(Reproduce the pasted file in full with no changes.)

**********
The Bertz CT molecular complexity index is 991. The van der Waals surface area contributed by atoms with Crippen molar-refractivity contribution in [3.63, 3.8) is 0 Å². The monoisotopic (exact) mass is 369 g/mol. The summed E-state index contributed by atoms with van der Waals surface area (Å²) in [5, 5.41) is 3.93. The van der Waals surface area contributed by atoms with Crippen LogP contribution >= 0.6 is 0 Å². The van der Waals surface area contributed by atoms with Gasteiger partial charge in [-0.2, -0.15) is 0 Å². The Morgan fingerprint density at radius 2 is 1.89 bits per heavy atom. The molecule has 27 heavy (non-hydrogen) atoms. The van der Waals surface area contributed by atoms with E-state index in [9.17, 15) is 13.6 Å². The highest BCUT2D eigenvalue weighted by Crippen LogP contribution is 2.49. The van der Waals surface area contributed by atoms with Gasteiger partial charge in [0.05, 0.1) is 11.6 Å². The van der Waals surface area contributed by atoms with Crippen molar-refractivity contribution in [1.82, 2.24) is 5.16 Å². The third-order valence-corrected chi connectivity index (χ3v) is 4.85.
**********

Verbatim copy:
The Bertz CT molecular complexity index is 991. The van der Waals surface area contributed by atoms with Crippen molar-refractivity contribution in [3.63, 3.8) is 0 Å². The monoisotopic (exact) mass is 369 g/mol. The summed E-state index contributed by atoms with van der Waals surface area (Å²) in [5, 5.41) is 3.93. The van der Waals surface area contributed by atoms with Crippen LogP contribution >= 0.6 is 0 Å². The van der Waals surface area contributed by atoms with Gasteiger partial charge in [-0.2, -0.15) is 0 Å². The Morgan fingerprint density at radius 2 is 1.89 bits per heavy atom. The molecule has 27 heavy (non-hydrogen) atoms. The van der Waals surface area contributed by atoms with E-state index in [9.17, 15) is 13.6 Å². The highest BCUT2D eigenvalue weighted by Crippen LogP contribution is 2.49. The van der Waals surface area contributed by atoms with Gasteiger partial charge in [0.05, 0.1) is 11.6 Å². The van der Waals surface area contributed by atoms with Crippen molar-refractivity contribution in [1.82, 2.24) is 5.16 Å². The third-order valence-corrected chi connectivity index (χ3v) is 4.85.